The Bounty of Aloha

UH Hilo takes part in statewide food drive

News Editor and Photographer Nick Carrion

“One in every five people are affected by hunger in Hawaii, which is pretty staggering when you think about it.” - Maile Boggeln, Interim Campus & Community Service Coordinator

During the months of April and May, UH Hilo will be putting on its annual food drive, collecting money and non-perishable goods for the hungry for the Big Island community. The endeavor is part of a larger, collaborative effort, according to UH Hilo’s interim Campus & Community Service (CCS) coordinator, Maile Boggeln.

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“The food drive that we do here on campus is actually affiliated with a full state food drive that goes on statewide. We are affiliated with the UH system food drive, so it’s happening on all ten campuses simultaneously in the months of April and May, and each campus is able to pick the dates specifically that they would like to run their food drive,” Boggeln said. (Disclosure: Boggeln also serves as the advisor for the Board of Student Publications, which oversees Ke Kalahea.)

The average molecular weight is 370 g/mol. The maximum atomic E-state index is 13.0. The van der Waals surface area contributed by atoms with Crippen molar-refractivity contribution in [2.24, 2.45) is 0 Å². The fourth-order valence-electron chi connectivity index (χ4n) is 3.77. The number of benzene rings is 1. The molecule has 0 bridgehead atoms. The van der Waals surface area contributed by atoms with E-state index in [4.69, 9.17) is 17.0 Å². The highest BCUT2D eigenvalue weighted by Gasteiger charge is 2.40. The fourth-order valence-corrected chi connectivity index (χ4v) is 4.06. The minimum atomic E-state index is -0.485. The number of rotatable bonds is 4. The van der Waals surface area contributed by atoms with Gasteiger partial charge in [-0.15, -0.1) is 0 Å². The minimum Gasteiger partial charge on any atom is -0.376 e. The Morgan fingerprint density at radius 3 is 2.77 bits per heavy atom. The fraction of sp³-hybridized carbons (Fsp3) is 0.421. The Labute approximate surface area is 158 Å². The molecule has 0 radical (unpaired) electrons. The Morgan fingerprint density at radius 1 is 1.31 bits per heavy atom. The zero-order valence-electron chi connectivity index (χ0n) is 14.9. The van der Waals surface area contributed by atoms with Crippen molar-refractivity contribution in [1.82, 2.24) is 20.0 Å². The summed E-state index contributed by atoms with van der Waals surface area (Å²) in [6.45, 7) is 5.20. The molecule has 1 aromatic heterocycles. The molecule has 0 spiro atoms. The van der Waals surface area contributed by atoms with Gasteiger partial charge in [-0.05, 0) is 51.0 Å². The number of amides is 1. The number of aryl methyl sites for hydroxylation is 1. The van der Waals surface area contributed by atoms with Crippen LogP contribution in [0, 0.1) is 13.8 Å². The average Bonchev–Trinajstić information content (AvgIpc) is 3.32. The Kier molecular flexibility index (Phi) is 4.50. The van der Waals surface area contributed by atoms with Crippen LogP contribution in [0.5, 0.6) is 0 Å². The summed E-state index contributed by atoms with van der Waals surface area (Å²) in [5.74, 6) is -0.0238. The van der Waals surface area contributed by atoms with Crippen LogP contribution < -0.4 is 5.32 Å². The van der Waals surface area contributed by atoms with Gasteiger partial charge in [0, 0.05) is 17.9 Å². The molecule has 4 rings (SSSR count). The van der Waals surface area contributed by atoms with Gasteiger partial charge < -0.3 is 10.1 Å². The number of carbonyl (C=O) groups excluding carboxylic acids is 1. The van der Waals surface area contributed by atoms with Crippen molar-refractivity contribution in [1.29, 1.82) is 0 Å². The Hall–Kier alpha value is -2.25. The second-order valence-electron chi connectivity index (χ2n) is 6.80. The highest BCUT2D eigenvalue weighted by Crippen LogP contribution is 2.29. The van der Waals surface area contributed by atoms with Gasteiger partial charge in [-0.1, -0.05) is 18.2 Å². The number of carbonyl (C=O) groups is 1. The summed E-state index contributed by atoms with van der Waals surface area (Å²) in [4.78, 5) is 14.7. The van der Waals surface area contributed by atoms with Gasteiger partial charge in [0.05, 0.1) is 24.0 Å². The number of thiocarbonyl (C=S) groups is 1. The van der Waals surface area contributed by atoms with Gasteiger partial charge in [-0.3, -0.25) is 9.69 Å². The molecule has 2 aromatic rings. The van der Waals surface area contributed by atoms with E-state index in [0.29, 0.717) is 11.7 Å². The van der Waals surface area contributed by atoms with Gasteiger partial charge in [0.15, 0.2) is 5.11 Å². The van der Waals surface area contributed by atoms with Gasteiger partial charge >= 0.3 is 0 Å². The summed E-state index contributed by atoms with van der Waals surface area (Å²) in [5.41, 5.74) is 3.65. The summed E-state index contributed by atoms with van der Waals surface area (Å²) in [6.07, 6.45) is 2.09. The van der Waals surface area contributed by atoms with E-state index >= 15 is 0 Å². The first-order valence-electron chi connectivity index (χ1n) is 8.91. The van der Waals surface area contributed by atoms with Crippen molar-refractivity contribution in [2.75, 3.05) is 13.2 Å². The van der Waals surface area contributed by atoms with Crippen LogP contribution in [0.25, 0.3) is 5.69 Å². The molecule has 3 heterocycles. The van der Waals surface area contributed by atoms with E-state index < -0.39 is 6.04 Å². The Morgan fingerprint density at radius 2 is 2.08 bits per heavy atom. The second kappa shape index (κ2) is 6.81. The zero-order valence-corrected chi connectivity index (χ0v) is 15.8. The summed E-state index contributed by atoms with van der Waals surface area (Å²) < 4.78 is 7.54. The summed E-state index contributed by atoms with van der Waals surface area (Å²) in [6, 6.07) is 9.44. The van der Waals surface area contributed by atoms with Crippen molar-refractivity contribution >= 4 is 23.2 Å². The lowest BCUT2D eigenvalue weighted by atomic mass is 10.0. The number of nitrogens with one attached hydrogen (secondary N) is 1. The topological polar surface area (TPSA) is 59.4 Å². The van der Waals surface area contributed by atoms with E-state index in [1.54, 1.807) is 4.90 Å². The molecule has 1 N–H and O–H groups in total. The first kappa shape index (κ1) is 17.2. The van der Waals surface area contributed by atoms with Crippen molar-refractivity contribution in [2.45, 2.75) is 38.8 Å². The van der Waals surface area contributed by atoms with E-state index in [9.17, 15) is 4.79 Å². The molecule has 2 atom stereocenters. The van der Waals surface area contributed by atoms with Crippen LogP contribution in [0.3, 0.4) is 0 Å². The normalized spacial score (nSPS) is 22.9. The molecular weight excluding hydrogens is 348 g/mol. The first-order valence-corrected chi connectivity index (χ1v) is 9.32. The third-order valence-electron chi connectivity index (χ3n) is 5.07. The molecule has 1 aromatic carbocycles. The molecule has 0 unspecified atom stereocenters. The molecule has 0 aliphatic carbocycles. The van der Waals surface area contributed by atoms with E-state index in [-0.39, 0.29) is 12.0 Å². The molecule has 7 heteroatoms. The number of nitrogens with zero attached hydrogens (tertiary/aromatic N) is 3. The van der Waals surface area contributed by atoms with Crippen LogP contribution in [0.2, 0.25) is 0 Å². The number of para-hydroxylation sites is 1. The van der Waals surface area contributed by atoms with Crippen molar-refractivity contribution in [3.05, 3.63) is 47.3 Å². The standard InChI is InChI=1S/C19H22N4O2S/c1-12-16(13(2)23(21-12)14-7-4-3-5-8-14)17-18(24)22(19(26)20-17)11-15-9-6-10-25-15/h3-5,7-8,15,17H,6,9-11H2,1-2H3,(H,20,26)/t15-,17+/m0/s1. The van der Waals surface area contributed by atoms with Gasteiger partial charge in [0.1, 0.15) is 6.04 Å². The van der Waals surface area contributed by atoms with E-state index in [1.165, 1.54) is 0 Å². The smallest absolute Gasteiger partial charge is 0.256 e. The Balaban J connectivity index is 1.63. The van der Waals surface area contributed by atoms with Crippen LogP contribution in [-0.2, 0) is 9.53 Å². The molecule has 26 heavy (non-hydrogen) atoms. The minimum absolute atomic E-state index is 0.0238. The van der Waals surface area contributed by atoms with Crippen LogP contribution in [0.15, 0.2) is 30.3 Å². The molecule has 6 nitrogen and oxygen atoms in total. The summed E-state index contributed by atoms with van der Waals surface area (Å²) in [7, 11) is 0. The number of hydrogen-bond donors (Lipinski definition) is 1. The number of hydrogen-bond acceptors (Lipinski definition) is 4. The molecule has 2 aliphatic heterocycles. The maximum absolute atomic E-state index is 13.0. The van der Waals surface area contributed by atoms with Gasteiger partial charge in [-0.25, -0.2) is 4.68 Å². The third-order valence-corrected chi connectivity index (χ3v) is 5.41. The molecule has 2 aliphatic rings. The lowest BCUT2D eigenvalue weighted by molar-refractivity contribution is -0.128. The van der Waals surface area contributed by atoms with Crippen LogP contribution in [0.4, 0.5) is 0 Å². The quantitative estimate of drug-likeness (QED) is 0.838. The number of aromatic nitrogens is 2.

“So for us here at UH Hilo, our food drive will be running from April 12 to May 3. And that’s to incorporate not only Food Drive Day, which our Food Basket here on all of the islands recognizes on April 15, but also to ensure that we go a little bit later in the semester, like for students who are leaving housing. They can help donate the items that they may not be taking with them, and to ensure that we can get as much food as possible for the food bank here on island,” added Boggeln.